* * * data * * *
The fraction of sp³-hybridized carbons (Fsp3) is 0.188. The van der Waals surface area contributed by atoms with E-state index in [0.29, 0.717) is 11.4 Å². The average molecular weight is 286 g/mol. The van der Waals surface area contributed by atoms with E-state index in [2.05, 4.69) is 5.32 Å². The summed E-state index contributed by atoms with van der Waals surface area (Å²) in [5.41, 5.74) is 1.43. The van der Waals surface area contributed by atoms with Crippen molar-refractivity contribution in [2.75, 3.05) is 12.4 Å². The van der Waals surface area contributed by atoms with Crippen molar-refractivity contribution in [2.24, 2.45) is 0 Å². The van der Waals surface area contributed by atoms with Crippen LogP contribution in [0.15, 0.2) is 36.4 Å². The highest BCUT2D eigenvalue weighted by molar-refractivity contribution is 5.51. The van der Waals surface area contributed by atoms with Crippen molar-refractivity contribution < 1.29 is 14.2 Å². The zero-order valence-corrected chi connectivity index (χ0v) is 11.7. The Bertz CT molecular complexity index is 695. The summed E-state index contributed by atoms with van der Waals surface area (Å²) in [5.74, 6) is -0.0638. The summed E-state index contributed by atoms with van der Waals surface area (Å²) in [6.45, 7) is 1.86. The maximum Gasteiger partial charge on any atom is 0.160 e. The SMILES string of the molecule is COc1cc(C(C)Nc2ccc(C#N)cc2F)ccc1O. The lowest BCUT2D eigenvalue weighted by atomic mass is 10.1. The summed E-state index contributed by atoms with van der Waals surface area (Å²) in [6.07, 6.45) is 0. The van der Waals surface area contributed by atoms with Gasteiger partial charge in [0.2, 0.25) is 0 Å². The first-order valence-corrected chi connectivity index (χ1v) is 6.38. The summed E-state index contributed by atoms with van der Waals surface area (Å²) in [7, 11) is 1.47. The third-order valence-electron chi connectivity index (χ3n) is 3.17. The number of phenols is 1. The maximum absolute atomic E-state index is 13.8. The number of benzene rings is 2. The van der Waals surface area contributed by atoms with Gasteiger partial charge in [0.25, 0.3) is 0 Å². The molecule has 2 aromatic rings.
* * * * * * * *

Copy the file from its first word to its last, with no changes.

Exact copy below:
The fraction of sp³-hybridized carbons (Fsp3) is 0.188. The van der Waals surface area contributed by atoms with E-state index in [0.29, 0.717) is 11.4 Å². The average molecular weight is 286 g/mol. The van der Waals surface area contributed by atoms with E-state index in [2.05, 4.69) is 5.32 Å². The summed E-state index contributed by atoms with van der Waals surface area (Å²) in [5.41, 5.74) is 1.43. The van der Waals surface area contributed by atoms with Crippen molar-refractivity contribution in [2.75, 3.05) is 12.4 Å². The van der Waals surface area contributed by atoms with Crippen molar-refractivity contribution in [2.24, 2.45) is 0 Å². The van der Waals surface area contributed by atoms with Crippen LogP contribution in [0.15, 0.2) is 36.4 Å². The highest BCUT2D eigenvalue weighted by molar-refractivity contribution is 5.51. The van der Waals surface area contributed by atoms with Crippen molar-refractivity contribution < 1.29 is 14.2 Å². The zero-order valence-corrected chi connectivity index (χ0v) is 11.7. The Bertz CT molecular complexity index is 695. The summed E-state index contributed by atoms with van der Waals surface area (Å²) in [5.74, 6) is -0.0638. The summed E-state index contributed by atoms with van der Waals surface area (Å²) in [6.45, 7) is 1.86. The maximum Gasteiger partial charge on any atom is 0.160 e. The SMILES string of the molecule is COc1cc(C(C)Nc2ccc(C#N)cc2F)ccc1O. The lowest BCUT2D eigenvalue weighted by atomic mass is 10.1. The summed E-state index contributed by atoms with van der Waals surface area (Å²) in [6.07, 6.45) is 0. The van der Waals surface area contributed by atoms with Gasteiger partial charge in [0.2, 0.25) is 0 Å². The first-order valence-corrected chi connectivity index (χ1v) is 6.38. The summed E-state index contributed by atoms with van der Waals surface area (Å²) in [7, 11) is 1.47. The third-order valence-electron chi connectivity index (χ3n) is 3.17. The number of phenols is 1. The maximum absolute atomic E-state index is 13.8. The number of benzene rings is 2. The van der Waals surface area contributed by atoms with Gasteiger partial charge in [0.25, 0.3) is 0 Å². The molecule has 2 aromatic rings.